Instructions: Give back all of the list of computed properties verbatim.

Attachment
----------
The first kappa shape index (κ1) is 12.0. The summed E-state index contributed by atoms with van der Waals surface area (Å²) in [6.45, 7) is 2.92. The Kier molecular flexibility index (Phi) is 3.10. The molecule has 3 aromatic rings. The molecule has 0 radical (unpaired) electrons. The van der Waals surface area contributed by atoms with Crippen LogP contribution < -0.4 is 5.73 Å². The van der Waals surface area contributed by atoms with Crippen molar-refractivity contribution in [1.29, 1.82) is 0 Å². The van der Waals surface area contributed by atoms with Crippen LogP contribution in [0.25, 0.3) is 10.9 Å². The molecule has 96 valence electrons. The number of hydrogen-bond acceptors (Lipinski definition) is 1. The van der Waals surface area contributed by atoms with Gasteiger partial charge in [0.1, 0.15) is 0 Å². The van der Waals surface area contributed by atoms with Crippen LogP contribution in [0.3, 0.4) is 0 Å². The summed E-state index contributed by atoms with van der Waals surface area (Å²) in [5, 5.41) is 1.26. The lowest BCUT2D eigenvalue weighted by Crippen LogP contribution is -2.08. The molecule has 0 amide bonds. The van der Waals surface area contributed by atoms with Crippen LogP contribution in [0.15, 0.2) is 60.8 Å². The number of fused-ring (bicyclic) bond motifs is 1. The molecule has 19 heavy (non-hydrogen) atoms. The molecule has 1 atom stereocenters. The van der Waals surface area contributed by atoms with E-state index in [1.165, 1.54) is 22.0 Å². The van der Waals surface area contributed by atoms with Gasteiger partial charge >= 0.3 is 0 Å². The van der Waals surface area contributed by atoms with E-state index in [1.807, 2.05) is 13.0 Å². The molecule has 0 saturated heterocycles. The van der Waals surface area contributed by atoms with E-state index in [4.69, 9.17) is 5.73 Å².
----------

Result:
The first kappa shape index (κ1) is 12.0. The summed E-state index contributed by atoms with van der Waals surface area (Å²) in [6.45, 7) is 2.92. The Kier molecular flexibility index (Phi) is 3.10. The molecule has 3 aromatic rings. The molecule has 0 radical (unpaired) electrons. The van der Waals surface area contributed by atoms with Crippen LogP contribution < -0.4 is 5.73 Å². The van der Waals surface area contributed by atoms with Crippen molar-refractivity contribution in [1.29, 1.82) is 0 Å². The van der Waals surface area contributed by atoms with Crippen LogP contribution in [0.25, 0.3) is 10.9 Å². The molecule has 96 valence electrons. The number of hydrogen-bond acceptors (Lipinski definition) is 1. The van der Waals surface area contributed by atoms with Gasteiger partial charge in [0.1, 0.15) is 0 Å². The van der Waals surface area contributed by atoms with Crippen LogP contribution in [0.3, 0.4) is 0 Å². The summed E-state index contributed by atoms with van der Waals surface area (Å²) in [5, 5.41) is 1.26. The lowest BCUT2D eigenvalue weighted by Crippen LogP contribution is -2.08. The molecule has 0 amide bonds. The van der Waals surface area contributed by atoms with Crippen LogP contribution in [0.15, 0.2) is 60.8 Å². The number of fused-ring (bicyclic) bond motifs is 1. The molecule has 19 heavy (non-hydrogen) atoms. The molecule has 1 atom stereocenters. The van der Waals surface area contributed by atoms with E-state index in [1.165, 1.54) is 22.0 Å². The van der Waals surface area contributed by atoms with Gasteiger partial charge >= 0.3 is 0 Å². The van der Waals surface area contributed by atoms with E-state index in [1.807, 2.05) is 13.0 Å². The molecule has 0 saturated heterocycles. The van der Waals surface area contributed by atoms with E-state index in [4.69, 9.17) is 5.73 Å².